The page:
By Nick Mulvenney
The 23-year-old bid farewell to the 'one slam wonder' club with 6-4 6-2 6-3 humbling of Murray to join Roger Federer, Rafa Nadal and Lleyton Hewitt as the only multiple grand slam winners active in the men's game.
Seemingly condemned to being 'the best of rest' behind Nadal and Federer in a golden era, Djokovic's dominant performance suggested he was ready to carve out a chapter in the annals of the game for himself.
"I'm living the dream of a tennis player, definitely," he said.
"To be able to win in straight sets against a player like Andy Murray in the final of grand slam, it makes my success even bigger.
"I don't want to stop here ... I'm only 23 and hopefully will have more chances to win grand slams. It really gives me a lot of motivation. It's a huge confidence boost."
There were no tears for Murray as there were here last year when he lost to Federer but the Briton, who had again been hoping to end his country's 75-year wait for a major men's champion, had to admit he had been well beaten.
"He played great, I would have liked to have played better," said the 23-year-old, who has now played three grand slam finals without winning a set.
"But I think he would have beaten every other player on the tour if he played like that tonight. He served well. He didn't make many mistakes from the back of the court. He moved really, really well. He hit the ball very clean. That was it."
After the evening cool had brought relief from the first fiercely hot day of the tournament, a close contest between two well-matched players -- born a week apart -- was anticipated on Rod Laver Arena.
The pressure was etched on Murray's face and he started to struggle with his first serve -- he executed just 44 percent in the opening set -- paying the price with some titanic struggles to prevent the Serb breaking him.
The rangy Murray hung in scowling, however, and an intense set looked destined to be decided by a tiebreak until Djokovic edged a 39-shot rally to grab a break point and his remorseless pressure won him the set when his opponent slapped the ball into the net.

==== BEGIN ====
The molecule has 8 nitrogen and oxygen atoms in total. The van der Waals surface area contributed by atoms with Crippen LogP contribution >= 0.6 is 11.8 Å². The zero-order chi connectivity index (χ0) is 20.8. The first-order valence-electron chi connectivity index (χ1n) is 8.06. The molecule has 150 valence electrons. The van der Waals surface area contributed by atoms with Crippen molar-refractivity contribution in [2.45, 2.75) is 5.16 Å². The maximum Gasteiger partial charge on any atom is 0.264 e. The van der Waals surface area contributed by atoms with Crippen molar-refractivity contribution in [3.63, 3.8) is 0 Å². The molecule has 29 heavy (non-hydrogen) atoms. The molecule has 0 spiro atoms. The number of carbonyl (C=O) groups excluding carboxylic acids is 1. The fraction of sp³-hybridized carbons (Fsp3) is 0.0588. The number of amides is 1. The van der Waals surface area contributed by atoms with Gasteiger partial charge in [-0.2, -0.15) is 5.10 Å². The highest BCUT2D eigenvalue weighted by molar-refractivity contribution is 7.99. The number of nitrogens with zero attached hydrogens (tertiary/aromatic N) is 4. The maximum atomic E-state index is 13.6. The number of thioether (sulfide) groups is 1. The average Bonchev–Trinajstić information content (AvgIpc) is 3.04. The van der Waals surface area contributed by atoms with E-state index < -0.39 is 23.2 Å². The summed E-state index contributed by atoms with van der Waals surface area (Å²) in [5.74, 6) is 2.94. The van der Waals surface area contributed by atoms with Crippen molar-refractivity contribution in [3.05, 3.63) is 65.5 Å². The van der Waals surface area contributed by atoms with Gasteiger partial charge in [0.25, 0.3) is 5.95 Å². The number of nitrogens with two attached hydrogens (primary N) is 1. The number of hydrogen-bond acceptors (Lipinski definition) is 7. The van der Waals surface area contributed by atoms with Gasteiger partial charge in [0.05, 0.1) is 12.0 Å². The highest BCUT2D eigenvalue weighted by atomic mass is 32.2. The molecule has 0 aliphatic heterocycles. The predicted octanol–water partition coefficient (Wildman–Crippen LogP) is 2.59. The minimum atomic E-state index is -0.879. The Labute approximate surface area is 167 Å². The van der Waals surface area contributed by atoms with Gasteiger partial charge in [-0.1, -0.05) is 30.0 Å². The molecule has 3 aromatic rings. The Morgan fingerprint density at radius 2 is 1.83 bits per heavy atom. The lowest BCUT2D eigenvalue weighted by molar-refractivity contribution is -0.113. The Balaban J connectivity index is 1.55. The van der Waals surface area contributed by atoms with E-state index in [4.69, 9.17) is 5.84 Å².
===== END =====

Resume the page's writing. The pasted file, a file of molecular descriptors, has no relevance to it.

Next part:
Murray gestured to his retinue to calm down but if it was supposed to be reassuring, his lethargy and lack of aggression against an on-fire Djokovic was not.
"I had a tough match in the semi," said Murray, who beat David Ferrer over 226 minutes Friday. "I felt like I could have moved a bit better tonight. And against someone like Novak you need to be firing on all cylinders."
Djokovic pounced on a Murray drop shot to take a 2-0 advantage in the second and the fifth seed then simply folded as the rampant Serb raced to a 5-0 lead.
A break back restored some dignity to the scoreline but only delayed the inevitable and Djokovic duly summoned up another powerful forehand to take a two-set lead.
Murray, who showed only glimpses of his superb shot-making, had said before the match he was going to attack Djokovic's serve and he did get a couple more breaks in the third set but his opponent was now surging with confidence.
Djokovic continued to defend like a demon with one running forehand winner at full stretch summing up the difference in skill execution and fighting spirit between the two players.
That the Serb's name would be etched on the Norman Brookes trophy for the second time was now beyond doubt and the two-hour 39-minute contest was brought to a close by Murray's 47th unforced error.
"There has been a tough period for our people in Serbia but we are trying every single day to present our country in the best possible way, so this is for my country Serbia," he said on court.
Nestor, who moved to Canada when he was four, and Srebotnik edged Australia's Paul Hanley and Chan Yung-jan of Taiwan 6-3 3-6 (10-7) after a super tiebreak on Rod Laver Arena.
(Editing by Sonia Oxley)